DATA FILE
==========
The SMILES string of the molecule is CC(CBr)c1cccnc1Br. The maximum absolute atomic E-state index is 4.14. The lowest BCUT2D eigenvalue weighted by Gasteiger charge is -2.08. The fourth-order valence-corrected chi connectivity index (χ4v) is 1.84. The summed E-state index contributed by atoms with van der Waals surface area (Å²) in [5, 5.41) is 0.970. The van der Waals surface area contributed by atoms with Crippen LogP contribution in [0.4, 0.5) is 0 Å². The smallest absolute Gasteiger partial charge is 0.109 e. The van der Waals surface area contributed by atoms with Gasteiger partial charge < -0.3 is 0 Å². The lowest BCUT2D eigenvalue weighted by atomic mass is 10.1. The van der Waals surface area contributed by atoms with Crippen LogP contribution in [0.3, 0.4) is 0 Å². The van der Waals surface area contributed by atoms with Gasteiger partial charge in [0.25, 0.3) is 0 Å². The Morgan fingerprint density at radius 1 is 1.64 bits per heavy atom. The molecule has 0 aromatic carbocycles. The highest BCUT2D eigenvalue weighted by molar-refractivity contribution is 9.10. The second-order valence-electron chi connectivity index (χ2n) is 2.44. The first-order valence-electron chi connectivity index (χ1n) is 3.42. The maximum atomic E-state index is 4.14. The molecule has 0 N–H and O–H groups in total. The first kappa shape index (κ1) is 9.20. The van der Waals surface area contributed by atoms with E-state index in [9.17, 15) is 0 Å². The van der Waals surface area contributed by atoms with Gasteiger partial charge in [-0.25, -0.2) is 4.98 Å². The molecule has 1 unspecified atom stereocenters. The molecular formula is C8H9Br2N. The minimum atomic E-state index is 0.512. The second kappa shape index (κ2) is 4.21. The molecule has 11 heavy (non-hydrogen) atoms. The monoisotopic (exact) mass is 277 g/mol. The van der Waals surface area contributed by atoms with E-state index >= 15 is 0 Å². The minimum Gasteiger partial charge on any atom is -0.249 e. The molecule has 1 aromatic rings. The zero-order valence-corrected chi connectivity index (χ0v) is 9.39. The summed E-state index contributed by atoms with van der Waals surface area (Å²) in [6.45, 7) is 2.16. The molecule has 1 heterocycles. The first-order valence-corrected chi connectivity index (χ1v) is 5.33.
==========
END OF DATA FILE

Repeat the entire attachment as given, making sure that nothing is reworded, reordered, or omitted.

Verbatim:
The SMILES string of the molecule is CC(CBr)c1cccnc1Br. The maximum absolute atomic E-state index is 4.14. The lowest BCUT2D eigenvalue weighted by Gasteiger charge is -2.08. The fourth-order valence-corrected chi connectivity index (χ4v) is 1.84. The summed E-state index contributed by atoms with van der Waals surface area (Å²) in [5, 5.41) is 0.970. The van der Waals surface area contributed by atoms with Crippen LogP contribution in [0.4, 0.5) is 0 Å². The smallest absolute Gasteiger partial charge is 0.109 e. The van der Waals surface area contributed by atoms with Gasteiger partial charge < -0.3 is 0 Å². The lowest BCUT2D eigenvalue weighted by atomic mass is 10.1. The van der Waals surface area contributed by atoms with Crippen LogP contribution in [0.3, 0.4) is 0 Å². The van der Waals surface area contributed by atoms with Gasteiger partial charge in [0.25, 0.3) is 0 Å². The Morgan fingerprint density at radius 1 is 1.64 bits per heavy atom. The molecule has 0 aromatic carbocycles. The highest BCUT2D eigenvalue weighted by molar-refractivity contribution is 9.10. The second-order valence-electron chi connectivity index (χ2n) is 2.44. The first-order valence-electron chi connectivity index (χ1n) is 3.42. The maximum atomic E-state index is 4.14. The molecule has 0 N–H and O–H groups in total. The first kappa shape index (κ1) is 9.20. The van der Waals surface area contributed by atoms with E-state index in [9.17, 15) is 0 Å². The van der Waals surface area contributed by atoms with Gasteiger partial charge in [-0.25, -0.2) is 4.98 Å². The molecule has 1 unspecified atom stereocenters. The molecular formula is C8H9Br2N. The minimum atomic E-state index is 0.512. The second kappa shape index (κ2) is 4.21. The molecule has 11 heavy (non-hydrogen) atoms. The monoisotopic (exact) mass is 277 g/mol. The van der Waals surface area contributed by atoms with E-state index >= 15 is 0 Å². The minimum Gasteiger partial charge on any atom is -0.249 e. The molecule has 1 aromatic rings. The zero-order valence-corrected chi connectivity index (χ0v) is 9.39. The summed E-state index contributed by atoms with van der Waals surface area (Å²) in [6.45, 7) is 2.16. The molecule has 1 heterocycles. The first-order valence-corrected chi connectivity index (χ1v) is 5.33.